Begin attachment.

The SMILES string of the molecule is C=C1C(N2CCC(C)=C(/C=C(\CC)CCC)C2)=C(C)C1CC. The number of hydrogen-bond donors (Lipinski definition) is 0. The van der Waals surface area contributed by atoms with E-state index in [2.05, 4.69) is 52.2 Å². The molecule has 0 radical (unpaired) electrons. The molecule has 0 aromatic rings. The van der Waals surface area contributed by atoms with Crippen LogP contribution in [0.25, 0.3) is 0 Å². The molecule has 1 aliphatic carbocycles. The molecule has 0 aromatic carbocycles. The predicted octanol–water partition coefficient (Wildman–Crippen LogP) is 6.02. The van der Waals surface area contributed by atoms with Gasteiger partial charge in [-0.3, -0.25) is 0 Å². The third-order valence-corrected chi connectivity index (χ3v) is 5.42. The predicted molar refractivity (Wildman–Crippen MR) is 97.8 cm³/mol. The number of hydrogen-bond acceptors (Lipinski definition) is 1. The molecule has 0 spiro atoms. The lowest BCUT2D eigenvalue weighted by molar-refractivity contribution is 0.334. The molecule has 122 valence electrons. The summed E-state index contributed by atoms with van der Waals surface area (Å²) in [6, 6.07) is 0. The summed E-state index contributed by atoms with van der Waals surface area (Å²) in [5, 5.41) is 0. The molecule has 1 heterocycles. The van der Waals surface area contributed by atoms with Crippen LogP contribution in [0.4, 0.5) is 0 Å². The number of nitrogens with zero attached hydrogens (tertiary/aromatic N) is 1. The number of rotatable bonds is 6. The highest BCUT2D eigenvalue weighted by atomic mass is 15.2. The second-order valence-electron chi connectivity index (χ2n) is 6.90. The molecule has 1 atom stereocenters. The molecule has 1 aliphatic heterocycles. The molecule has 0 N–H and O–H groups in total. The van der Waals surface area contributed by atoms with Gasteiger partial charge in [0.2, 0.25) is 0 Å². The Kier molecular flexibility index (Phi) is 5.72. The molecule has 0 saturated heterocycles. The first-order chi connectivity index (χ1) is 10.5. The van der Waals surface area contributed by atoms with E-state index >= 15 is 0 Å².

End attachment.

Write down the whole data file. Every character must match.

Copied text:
The SMILES string of the molecule is C=C1C(N2CCC(C)=C(/C=C(\CC)CCC)C2)=C(C)C1CC. The number of hydrogen-bond donors (Lipinski definition) is 0. The van der Waals surface area contributed by atoms with E-state index in [2.05, 4.69) is 52.2 Å². The molecule has 0 radical (unpaired) electrons. The molecule has 0 aromatic rings. The van der Waals surface area contributed by atoms with Crippen LogP contribution in [0.25, 0.3) is 0 Å². The molecule has 1 aliphatic carbocycles. The molecule has 0 aromatic carbocycles. The predicted octanol–water partition coefficient (Wildman–Crippen LogP) is 6.02. The van der Waals surface area contributed by atoms with Gasteiger partial charge in [-0.3, -0.25) is 0 Å². The third-order valence-corrected chi connectivity index (χ3v) is 5.42. The predicted molar refractivity (Wildman–Crippen MR) is 97.8 cm³/mol. The number of hydrogen-bond acceptors (Lipinski definition) is 1. The molecule has 0 spiro atoms. The lowest BCUT2D eigenvalue weighted by molar-refractivity contribution is 0.334. The molecule has 122 valence electrons. The summed E-state index contributed by atoms with van der Waals surface area (Å²) in [6, 6.07) is 0. The summed E-state index contributed by atoms with van der Waals surface area (Å²) in [5, 5.41) is 0. The molecule has 1 heterocycles. The van der Waals surface area contributed by atoms with Crippen LogP contribution in [0.4, 0.5) is 0 Å². The number of nitrogens with zero attached hydrogens (tertiary/aromatic N) is 1. The number of rotatable bonds is 6. The highest BCUT2D eigenvalue weighted by atomic mass is 15.2. The second-order valence-electron chi connectivity index (χ2n) is 6.90. The molecule has 1 atom stereocenters. The molecule has 1 aliphatic heterocycles. The molecule has 0 N–H and O–H groups in total. The van der Waals surface area contributed by atoms with Gasteiger partial charge in [0.2, 0.25) is 0 Å². The Kier molecular flexibility index (Phi) is 5.72. The molecule has 0 saturated heterocycles. The first-order chi connectivity index (χ1) is 10.5. The van der Waals surface area contributed by atoms with E-state index >= 15 is 0 Å².